Rethinking costs of psoriasis: 10% of patients account for nearly 40% of healthcare expenditures among enrollees with psoriasis in a U.S. health plan

April W. Armstrong, Yang Zhao, Vivian Herrera, Yunfeng Li, Tim Bancroft, Michael Hull, Aylin Altan

Research output: Contribution to journalArticlepeer-review


Objective: To examine characteristics, healthcare utilization and costs among patients with psoriasis who have high medical costs. Methods: This is a retrospective study of patients with psoriasis with continuous enrollment from 1 January 2011 to 31 December 2013 in a large US health plan. Total paid 2012 healthcare costs excluding biologics (to identify costliest not due to biologic costs) were used to create cohorts representing the top 10% (T10) and bottom 90% (B90) of expenditures. Demographics, comorbidities, prescriptions, all-cause and psoriasis-related healthcare utilization and costs were compared between cohorts. Logistic regression identified demographic and clinical characteristics associated with the 2012 T10 cohort status. Results: 18,653 patients (mean age 48 years; 49% female) were included. Patients in the T10 group accounted for 26% (2011), 39% (2012) and 26% (2013) of all-cause costs including biologics and 13% (2011), 18% (2012) and 11% (2013) of psoriasis-related costs. Mean 2012 total costs were $58,030 for T10 vs. $10,295 for B90 (all-cause) and $10,475 vs. $5301 (psoriasis-related). T10 patients in 2012 filled more prescriptions and were more likely to use corticosteroids (57% vs. 31%); however, biologic use and costs were similar (any use: 23% vs. 24%; prescriptions: 1.5 vs. 1.7, biologic costs: $4959 vs. $5095). Compared with B90 patients, T10 patients were more likely to have hospitalizations (all-cause: 45% vs. 3%; psoriasis-related: 14% vs. 1%) and ER visits (all-cause: 53% vs. 21%; psoriasis-related: 3% vs. 1%), and more likely to have renal disease (odds ratio (OR) = 2.05), depression (OR =1.96), cardiovascular disease (OR =1.88), psoriatic arthritis (OR =1.57) and diabetes (OR =1.50) (all p < .05). Conclusions: The T10 patient cohort in 2012 accounted for nearly 40% of overall healthcare expenditures. However, cost differences between the T10 and B90 patients were not attributable to psoriasis-related biologic treatment utilization and costs. The T10 patients had significantly more inpatient and emergency utilization, and comorbid medical conditions.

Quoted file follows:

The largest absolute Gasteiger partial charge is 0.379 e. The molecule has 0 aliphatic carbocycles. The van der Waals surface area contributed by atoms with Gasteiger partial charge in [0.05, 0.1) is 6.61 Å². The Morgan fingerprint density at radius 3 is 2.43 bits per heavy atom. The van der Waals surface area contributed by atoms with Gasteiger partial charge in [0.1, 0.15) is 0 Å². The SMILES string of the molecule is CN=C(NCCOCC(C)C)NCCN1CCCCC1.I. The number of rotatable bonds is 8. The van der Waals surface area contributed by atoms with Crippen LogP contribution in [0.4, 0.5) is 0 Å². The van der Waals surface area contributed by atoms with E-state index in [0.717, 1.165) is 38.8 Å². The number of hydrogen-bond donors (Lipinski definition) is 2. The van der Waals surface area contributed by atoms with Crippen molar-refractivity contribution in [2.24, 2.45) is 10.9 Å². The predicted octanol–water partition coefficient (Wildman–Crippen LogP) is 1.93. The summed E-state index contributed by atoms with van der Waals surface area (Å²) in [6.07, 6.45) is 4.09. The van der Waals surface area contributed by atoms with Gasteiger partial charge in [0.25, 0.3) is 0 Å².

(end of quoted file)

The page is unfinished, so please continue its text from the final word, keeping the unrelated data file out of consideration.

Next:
Original languageEnglish (US)
Pages (from-to)1-10
Number of pages10
JournalJournal of Dermatological Treatment
StateAccepted/In press - Mar 20 2017


  • biologic medications
  • healthcare costs
  • healthcare utilization
  • Psoriasis

ASJC Scopus subject areas

  • Dermatology


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